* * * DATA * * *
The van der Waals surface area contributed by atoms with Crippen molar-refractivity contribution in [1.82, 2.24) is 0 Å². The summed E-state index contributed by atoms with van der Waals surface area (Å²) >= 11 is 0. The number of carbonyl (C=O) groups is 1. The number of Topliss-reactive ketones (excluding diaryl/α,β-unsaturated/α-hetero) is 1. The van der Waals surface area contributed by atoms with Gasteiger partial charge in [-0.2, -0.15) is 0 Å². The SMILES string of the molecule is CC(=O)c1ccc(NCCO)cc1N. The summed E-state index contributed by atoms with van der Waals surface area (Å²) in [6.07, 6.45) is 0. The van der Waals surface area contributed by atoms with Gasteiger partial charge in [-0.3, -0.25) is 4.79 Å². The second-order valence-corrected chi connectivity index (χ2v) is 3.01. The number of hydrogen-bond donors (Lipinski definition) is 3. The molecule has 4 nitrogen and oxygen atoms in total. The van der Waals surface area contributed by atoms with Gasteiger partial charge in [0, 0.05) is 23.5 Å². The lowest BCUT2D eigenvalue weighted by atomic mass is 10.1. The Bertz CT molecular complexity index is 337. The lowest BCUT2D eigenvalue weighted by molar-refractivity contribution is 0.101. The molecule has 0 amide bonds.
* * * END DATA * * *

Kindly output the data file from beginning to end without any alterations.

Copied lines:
The van der Waals surface area contributed by atoms with Crippen molar-refractivity contribution in [1.82, 2.24) is 0 Å². The summed E-state index contributed by atoms with van der Waals surface area (Å²) >= 11 is 0. The number of carbonyl (C=O) groups is 1. The number of Topliss-reactive ketones (excluding diaryl/α,β-unsaturated/α-hetero) is 1. The van der Waals surface area contributed by atoms with Gasteiger partial charge in [-0.2, -0.15) is 0 Å². The SMILES string of the molecule is CC(=O)c1ccc(NCCO)cc1N. The summed E-state index contributed by atoms with van der Waals surface area (Å²) in [6.07, 6.45) is 0. The van der Waals surface area contributed by atoms with Gasteiger partial charge in [-0.3, -0.25) is 4.79 Å². The second-order valence-corrected chi connectivity index (χ2v) is 3.01. The number of hydrogen-bond donors (Lipinski definition) is 3. The molecule has 4 nitrogen and oxygen atoms in total. The van der Waals surface area contributed by atoms with Gasteiger partial charge in [0, 0.05) is 23.5 Å². The lowest BCUT2D eigenvalue weighted by atomic mass is 10.1. The Bertz CT molecular complexity index is 337. The lowest BCUT2D eigenvalue weighted by molar-refractivity contribution is 0.101. The molecule has 0 amide bonds.